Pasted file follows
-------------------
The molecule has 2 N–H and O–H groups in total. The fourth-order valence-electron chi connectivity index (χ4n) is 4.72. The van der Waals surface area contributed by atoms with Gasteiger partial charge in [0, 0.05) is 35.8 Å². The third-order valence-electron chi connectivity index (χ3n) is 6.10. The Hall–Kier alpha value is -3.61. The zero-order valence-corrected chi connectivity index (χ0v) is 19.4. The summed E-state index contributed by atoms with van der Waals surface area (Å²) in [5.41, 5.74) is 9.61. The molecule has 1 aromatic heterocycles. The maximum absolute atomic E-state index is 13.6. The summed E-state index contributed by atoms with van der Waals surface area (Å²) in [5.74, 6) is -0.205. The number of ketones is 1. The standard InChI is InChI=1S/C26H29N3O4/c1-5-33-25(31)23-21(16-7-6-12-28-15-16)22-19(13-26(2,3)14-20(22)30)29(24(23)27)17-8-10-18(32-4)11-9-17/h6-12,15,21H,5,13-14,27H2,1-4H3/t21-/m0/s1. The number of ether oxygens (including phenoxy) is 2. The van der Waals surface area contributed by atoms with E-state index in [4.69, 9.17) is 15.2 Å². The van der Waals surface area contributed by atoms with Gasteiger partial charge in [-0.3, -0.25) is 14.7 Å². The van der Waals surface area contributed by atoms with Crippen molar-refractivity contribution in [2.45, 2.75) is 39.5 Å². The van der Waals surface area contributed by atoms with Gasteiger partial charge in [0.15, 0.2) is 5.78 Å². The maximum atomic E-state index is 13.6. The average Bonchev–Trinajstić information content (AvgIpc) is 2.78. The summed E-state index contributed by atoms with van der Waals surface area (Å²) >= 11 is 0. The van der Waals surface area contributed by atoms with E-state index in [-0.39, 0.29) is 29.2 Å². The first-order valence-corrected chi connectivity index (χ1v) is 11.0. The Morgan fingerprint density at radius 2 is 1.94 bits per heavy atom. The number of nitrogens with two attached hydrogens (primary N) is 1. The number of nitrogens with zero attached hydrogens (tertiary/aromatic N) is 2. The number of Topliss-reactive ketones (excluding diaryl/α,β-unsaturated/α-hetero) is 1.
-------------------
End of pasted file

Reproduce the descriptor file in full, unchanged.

The molecule has 2 N–H and O–H groups in total. The fourth-order valence-electron chi connectivity index (χ4n) is 4.72. The van der Waals surface area contributed by atoms with Gasteiger partial charge in [0, 0.05) is 35.8 Å². The third-order valence-electron chi connectivity index (χ3n) is 6.10. The Hall–Kier alpha value is -3.61. The zero-order valence-corrected chi connectivity index (χ0v) is 19.4. The summed E-state index contributed by atoms with van der Waals surface area (Å²) in [5.41, 5.74) is 9.61. The molecule has 1 aromatic heterocycles. The maximum absolute atomic E-state index is 13.6. The summed E-state index contributed by atoms with van der Waals surface area (Å²) in [5.74, 6) is -0.205. The number of ketones is 1. The standard InChI is InChI=1S/C26H29N3O4/c1-5-33-25(31)23-21(16-7-6-12-28-15-16)22-19(13-26(2,3)14-20(22)30)29(24(23)27)17-8-10-18(32-4)11-9-17/h6-12,15,21H,5,13-14,27H2,1-4H3/t21-/m0/s1. The number of ether oxygens (including phenoxy) is 2. The van der Waals surface area contributed by atoms with E-state index in [4.69, 9.17) is 15.2 Å². The van der Waals surface area contributed by atoms with Gasteiger partial charge in [-0.3, -0.25) is 14.7 Å². The van der Waals surface area contributed by atoms with Crippen molar-refractivity contribution in [2.45, 2.75) is 39.5 Å². The van der Waals surface area contributed by atoms with Gasteiger partial charge in [0.15, 0.2) is 5.78 Å². The maximum atomic E-state index is 13.6. The average Bonchev–Trinajstić information content (AvgIpc) is 2.78. The summed E-state index contributed by atoms with van der Waals surface area (Å²) >= 11 is 0. The van der Waals surface area contributed by atoms with E-state index in [-0.39, 0.29) is 29.2 Å². The first-order valence-corrected chi connectivity index (χ1v) is 11.0. The Morgan fingerprint density at radius 2 is 1.94 bits per heavy atom. The number of nitrogens with two attached hydrogens (primary N) is 1. The number of nitrogens with zero attached hydrogens (tertiary/aromatic N) is 2. The number of Topliss-reactive ketones (excluding diaryl/α,β-unsaturated/α-hetero) is 1.